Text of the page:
Sandy Laing, Perth-born artist and university professor, son of Alec Laing of Forteviot and Margaret Chalmers of Dundee, has died aged 73 at home in London.
Sandy’s education began at Craigie School, Perth, before he advanced to Perth High School.
Reflecting on his education, Sandy would often talk of the inspirational art tuition he received at the high school particularly from teachers, Alan Robson and Bert McLaggan.
One summer, Mr McLaggan had the art department corridor painted a fiery red and this explosion of colour had an instant effect on the students.
“Suddenly we felt special, our subject important and with a real sense of a future in the arts,” Sandy told his friends and family.
By 1966 Sandy had begun at Duncan of Jordanstone College of Art, Dundee, initially choosing illustration in his third year but switching to painting after a persuasive conversation with Alberto Morrocco.
In 1971, Sandy’s post-diploma year, he was offered a place in the Painting School of the Royal College of Art in London.
His tutors at the RCA included Peter Blake, Briget Riley and Carel Weight, who repeatedly introduced Sandy as a “distinguished student” much to Sandy’s embarrassment.
Both Sandy and his wife, Maureen Dunbar, whom he married in 1971, were born and raised in Perth.
Although they grew up just one cricket and two football pitches apart on the South Inch, and lived fairly parallel lives, they didn’t meet until 1969 in Dundee.
That summer they hitched to London, flew to Athens and slowly hitchhiked homeward from the Greek islands across Greece, north through Italy, into Switzerland, Germany and Holland; a latter-day grand tour.
Maureen said: “We had wonderful experiences. Alec had persuaded us to include Eindhoven in our travels where he’d been stationed during the war.
“So, leaving Dusseldorf, we headed north west and were picked up by a lovely man who said he could take us to the Dutch border.
“Twenty miles later he dropped us off and waved goodbye. Within 10 minutes he was back. Our driver had been a prisoner-of-war at Cultybraggan, Comrie, in the final stages of the war and had spoken often to his wife about the generosity and kindness of the Scots during his imprisonment.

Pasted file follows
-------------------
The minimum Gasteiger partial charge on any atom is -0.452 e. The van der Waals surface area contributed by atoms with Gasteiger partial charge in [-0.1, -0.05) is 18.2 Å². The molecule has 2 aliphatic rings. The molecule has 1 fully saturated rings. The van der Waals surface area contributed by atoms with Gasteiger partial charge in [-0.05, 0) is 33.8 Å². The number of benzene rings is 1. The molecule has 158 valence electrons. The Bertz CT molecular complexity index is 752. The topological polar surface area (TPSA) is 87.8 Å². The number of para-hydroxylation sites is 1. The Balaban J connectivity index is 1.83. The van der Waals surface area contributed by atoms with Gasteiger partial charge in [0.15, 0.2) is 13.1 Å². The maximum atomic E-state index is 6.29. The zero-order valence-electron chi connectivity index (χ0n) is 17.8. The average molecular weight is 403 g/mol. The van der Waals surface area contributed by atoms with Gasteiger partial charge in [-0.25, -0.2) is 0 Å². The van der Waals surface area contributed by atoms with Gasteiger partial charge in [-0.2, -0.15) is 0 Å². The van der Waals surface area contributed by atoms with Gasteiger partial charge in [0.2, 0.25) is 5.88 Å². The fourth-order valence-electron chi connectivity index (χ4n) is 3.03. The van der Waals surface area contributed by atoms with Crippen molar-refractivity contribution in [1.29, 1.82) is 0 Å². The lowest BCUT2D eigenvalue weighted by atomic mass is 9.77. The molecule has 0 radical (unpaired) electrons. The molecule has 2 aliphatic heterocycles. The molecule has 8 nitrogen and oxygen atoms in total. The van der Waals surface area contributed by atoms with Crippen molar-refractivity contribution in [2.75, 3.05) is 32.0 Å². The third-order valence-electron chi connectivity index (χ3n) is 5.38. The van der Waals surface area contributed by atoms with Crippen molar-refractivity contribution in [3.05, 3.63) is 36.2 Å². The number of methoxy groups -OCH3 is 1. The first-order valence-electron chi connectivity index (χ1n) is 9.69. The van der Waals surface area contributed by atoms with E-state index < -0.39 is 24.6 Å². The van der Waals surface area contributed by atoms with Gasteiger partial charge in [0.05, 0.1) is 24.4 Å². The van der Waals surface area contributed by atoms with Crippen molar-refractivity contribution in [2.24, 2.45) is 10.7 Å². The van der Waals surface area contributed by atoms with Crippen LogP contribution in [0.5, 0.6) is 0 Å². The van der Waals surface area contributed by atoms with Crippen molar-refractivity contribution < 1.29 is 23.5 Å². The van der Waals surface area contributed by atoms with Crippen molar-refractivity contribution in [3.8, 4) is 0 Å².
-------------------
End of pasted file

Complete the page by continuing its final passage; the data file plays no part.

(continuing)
“Incredulous at her husband’s inability to not recognise a debt was due, she’d grabbed their passports, shooed him back to the car and off we all drove to Eindhoven. Debt paid.”
That summer trip was a life-changing experience and resulted in Sandy producing five large paintings in his post-diploma year, being awarded a pass with distinction and achieving the place at the RCA.
Some of these paintings now hang in Ninewells Hospital and are held in the Dundee’s art collection.
After the RCA years, a short spell teaching in Edinburgh in 1975 led to a post teaching foundation and graphics students at Preston Polytechnic in Lancashire.
During this time he also worked at the University of Creative Arts in Salford and Birmingham University’s Faculty of Arts. It was while in Preston the couple’s children Patrick Laing and Brooke Dunbar were born.
In 1980, Sandy was appointed senior lecturer in visual studies at the University of the Arts London and the family settled in leafy Highgate, attracted by its space and sense of village community.
Sandy remained at UAL until 2005 when he was offered the opportunity of a one-year exchange contract at the prestigious Shih Chien University in Taipei.
The one-year contract in Taiwan became an 11-year contract and a professorship and, with the two-term academic year, Sandy would fly home for long summer breaks while Maureen continued with her business in the UK.
Maureen and Sandy retired together in 2016 the year Brooke gave birth to her son, Hunter.
Brooke works across the UK as a children’s storyteller, theatre creative and producer. Patrick works in materially-focused product design and 3-D design and both Patrick and Brooke are visiting tutors in their respective subjects at universities in the south of England.
Every day throughout Sandy’s life he drew or painted or created in some form of mixed media.
Maureen said: “Hunter would burst into the studio and the pair of them would work back to back on their canvases into the early evening, listening to Django Reinhart and Caesaria Navarro or to bird song in the early mornings, happy and contented.
“Hunter’s work was colourful and with much freedom of expression; Sandy’s work equally colourful but political, satirical, intriguing, deeply subjective and nearly always 5′ x 4′.”
From November 4, 2022 an exhibition of Sandy Laing’s work will be held at Highgate Literary and Scientific Institution, Pond Square, London N6.